Deep Vein Thrombosis Thrombosis is the formation of a blood clot (thrombus), which can partially…
Heart disease Prevention
Although heart disease can begin to develop early in life, symptoms usually do not appear until the disease has caused irreversible damage to the heart and blood vessels. Because of this, the best treatment for heart disease is prevention. Take the following steps to reduce your risks:
- Quit smoking now. Smoking reduces the amount of oxygen in the blood, damages blood vessel walls, and raises the level of LDL (harmful) cholesterol, increasing your risk of heart disease.
- Exercise regularly. Regular, moderate exercise—such as brisk walking, jogging, or swimming—helps you control your weight, improves your cholesterol profile, and lowers your blood pressure. To gain the most benefit, you need to exercise for at least 60 minutes most days of the week.
- Eat a healthy diet. A diet that is low in fat and cholesterol and includes plenty of fresh fruits and vegetables can help lower your risk of heart disease by improving your cholesterol profile and keeping your arteries healthy. It’s especially important to limit your consumption of saturated fat, the potentially harmful kind found mostly in fatty red meat and whole-fat dairy products. For some people, reducing the amount of sodium in the diet can lower blood pressure.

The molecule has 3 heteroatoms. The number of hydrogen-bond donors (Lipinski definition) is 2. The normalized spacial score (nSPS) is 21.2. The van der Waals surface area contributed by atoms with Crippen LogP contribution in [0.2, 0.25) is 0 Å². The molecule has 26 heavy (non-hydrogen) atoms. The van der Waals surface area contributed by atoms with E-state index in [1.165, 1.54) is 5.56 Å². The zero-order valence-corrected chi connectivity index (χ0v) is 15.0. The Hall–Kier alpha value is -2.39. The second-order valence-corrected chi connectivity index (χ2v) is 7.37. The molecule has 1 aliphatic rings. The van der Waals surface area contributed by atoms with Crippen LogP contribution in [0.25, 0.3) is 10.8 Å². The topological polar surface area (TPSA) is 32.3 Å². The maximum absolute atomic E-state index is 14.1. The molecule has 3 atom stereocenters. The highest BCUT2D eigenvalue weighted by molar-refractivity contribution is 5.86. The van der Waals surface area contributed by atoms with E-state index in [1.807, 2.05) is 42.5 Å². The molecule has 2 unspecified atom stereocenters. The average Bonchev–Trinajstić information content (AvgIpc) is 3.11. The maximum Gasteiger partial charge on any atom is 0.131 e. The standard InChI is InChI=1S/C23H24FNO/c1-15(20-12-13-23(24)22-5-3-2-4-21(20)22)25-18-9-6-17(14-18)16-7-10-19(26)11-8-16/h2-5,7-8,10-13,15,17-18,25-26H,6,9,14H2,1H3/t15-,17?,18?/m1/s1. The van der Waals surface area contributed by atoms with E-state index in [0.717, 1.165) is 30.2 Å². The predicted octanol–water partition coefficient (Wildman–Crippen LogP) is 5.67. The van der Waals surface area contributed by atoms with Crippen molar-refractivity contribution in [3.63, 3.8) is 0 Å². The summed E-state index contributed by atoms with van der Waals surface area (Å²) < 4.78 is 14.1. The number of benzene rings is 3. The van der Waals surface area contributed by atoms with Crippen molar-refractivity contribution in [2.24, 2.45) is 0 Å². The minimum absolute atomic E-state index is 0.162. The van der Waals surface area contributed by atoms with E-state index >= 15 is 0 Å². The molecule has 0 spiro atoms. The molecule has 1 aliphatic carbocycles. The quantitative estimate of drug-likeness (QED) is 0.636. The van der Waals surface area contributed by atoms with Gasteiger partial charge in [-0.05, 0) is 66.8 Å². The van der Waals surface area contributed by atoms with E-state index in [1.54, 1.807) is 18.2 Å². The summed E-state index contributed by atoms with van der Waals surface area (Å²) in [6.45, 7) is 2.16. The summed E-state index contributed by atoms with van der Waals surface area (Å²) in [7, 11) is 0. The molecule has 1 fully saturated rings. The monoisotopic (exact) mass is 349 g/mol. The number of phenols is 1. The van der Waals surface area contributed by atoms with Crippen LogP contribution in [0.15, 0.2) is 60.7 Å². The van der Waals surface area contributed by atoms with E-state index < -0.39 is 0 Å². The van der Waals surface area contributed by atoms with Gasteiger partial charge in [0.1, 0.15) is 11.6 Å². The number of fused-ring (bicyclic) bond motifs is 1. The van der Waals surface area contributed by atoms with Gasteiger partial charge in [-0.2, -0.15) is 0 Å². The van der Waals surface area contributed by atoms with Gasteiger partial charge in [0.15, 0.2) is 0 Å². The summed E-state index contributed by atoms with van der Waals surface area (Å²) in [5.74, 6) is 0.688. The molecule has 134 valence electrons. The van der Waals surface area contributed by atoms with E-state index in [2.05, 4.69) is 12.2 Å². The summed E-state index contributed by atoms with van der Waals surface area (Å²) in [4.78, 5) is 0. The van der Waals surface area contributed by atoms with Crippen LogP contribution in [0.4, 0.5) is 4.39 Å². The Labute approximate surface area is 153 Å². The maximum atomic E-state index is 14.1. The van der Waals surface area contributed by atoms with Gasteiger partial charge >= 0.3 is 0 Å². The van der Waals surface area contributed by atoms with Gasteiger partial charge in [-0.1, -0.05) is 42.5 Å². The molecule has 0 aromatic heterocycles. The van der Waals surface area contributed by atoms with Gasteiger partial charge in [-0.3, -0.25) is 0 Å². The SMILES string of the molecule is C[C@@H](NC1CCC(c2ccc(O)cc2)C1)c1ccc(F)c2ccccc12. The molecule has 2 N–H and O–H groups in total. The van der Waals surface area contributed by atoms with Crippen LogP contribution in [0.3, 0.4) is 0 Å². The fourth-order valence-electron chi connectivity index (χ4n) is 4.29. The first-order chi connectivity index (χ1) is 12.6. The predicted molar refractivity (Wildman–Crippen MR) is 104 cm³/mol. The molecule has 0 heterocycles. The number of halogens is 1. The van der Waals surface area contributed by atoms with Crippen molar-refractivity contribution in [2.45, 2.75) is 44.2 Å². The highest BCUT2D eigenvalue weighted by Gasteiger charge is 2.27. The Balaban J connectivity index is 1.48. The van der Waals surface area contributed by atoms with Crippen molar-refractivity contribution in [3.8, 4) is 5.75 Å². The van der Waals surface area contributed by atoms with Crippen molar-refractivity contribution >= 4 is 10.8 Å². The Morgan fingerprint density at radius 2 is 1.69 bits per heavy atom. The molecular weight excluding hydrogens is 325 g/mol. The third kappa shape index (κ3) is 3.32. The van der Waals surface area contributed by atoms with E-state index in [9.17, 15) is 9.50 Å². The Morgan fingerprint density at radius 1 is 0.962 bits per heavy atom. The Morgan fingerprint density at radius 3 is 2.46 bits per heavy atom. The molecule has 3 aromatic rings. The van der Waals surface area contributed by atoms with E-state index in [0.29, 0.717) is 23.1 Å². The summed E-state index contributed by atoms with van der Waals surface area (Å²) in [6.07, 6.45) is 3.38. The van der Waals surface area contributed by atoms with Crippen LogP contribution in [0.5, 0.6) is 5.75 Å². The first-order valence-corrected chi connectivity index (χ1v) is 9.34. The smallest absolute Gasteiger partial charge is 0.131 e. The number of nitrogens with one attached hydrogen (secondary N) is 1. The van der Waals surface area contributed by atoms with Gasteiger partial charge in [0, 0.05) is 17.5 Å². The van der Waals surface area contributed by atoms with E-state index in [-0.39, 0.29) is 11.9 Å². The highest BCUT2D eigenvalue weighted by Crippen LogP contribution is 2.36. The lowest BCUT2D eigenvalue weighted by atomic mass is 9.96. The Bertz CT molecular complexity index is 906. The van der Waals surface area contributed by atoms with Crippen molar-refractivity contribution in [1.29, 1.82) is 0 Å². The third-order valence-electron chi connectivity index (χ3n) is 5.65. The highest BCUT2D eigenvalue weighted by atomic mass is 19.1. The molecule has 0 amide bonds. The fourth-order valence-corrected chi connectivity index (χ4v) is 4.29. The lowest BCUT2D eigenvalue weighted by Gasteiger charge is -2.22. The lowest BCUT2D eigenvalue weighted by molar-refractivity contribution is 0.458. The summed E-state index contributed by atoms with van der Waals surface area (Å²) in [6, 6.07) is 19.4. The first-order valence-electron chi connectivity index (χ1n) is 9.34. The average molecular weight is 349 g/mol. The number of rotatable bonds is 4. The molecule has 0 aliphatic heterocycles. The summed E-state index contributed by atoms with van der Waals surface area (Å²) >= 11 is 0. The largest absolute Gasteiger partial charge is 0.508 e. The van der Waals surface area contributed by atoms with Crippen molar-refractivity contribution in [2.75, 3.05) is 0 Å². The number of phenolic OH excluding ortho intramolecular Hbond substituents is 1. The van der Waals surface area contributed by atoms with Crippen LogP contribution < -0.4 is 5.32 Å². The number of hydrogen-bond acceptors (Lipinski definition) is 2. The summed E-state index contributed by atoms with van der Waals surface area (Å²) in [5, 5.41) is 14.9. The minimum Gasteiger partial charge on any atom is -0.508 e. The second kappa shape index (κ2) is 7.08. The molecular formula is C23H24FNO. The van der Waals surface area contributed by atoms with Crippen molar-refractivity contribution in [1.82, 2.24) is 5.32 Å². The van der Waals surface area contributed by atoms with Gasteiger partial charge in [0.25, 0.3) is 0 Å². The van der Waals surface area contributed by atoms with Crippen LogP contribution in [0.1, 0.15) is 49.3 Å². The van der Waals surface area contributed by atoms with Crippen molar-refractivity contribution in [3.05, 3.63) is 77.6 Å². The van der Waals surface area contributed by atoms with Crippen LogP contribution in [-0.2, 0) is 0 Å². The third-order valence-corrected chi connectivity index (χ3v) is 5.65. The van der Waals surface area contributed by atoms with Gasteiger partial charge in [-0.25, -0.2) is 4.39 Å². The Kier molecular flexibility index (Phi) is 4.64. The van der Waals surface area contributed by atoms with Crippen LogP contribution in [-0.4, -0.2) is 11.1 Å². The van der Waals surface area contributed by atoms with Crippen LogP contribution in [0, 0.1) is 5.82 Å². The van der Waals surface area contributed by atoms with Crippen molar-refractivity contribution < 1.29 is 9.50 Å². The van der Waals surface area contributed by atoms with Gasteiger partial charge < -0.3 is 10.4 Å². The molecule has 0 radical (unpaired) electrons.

- Know your cholesterol profile. If your total cholesterol is above 200 or if your LDL (harmful) cholesterol is above 100 or your HDL (beneficial) cholesterol is below 60 (for men) or 50 (for women), you need to take steps—such as eating a healthy diet, exercising more, quitting smoking, and losing weight if you are overweight—to improve these numbers. Depending on your health history and heart disease risk factors, your doctor may prescribe a cholesterol-lowering medication.
- Control your blood pressure. High blood pressure is the main risk factor for heart disease. Work with your doctor and follow a healthy lifestyle to help keep your blood pressure at a heart-healthy level.
- Manage your stress. Find positive ways to cope with or reduce stress in your life. If you are not able to relax, try techniques such as deep breathing, meditation, yoga, or biofeedback. It is also important to get enough sleep every day.
- Have regular medical checkups. See your doctor as often as he or she recommends. Your doctor will monitor your blood pressure and may perform screening tests to help detect and treat health problems in their early stages.
- Consume at least 400 micrograms of the B vitamin folic acid every day. Consuming folic acid, along with vitamins B6 and B12, either in your diet or in vitamin supplements, lowers your homocysteine level and may reduce your chances of having a heart attack. Good sources of folic acid include green, leafy vegetables; broccoli; orange juice; eggs; and dried peas and beans. Foods rich in vitamin B6 include bananas, chicken, beef, potatoes, fish, whole grains, and dairy products. Vitamin B12 is found in chicken, beef, fish, eggs, and dairy products.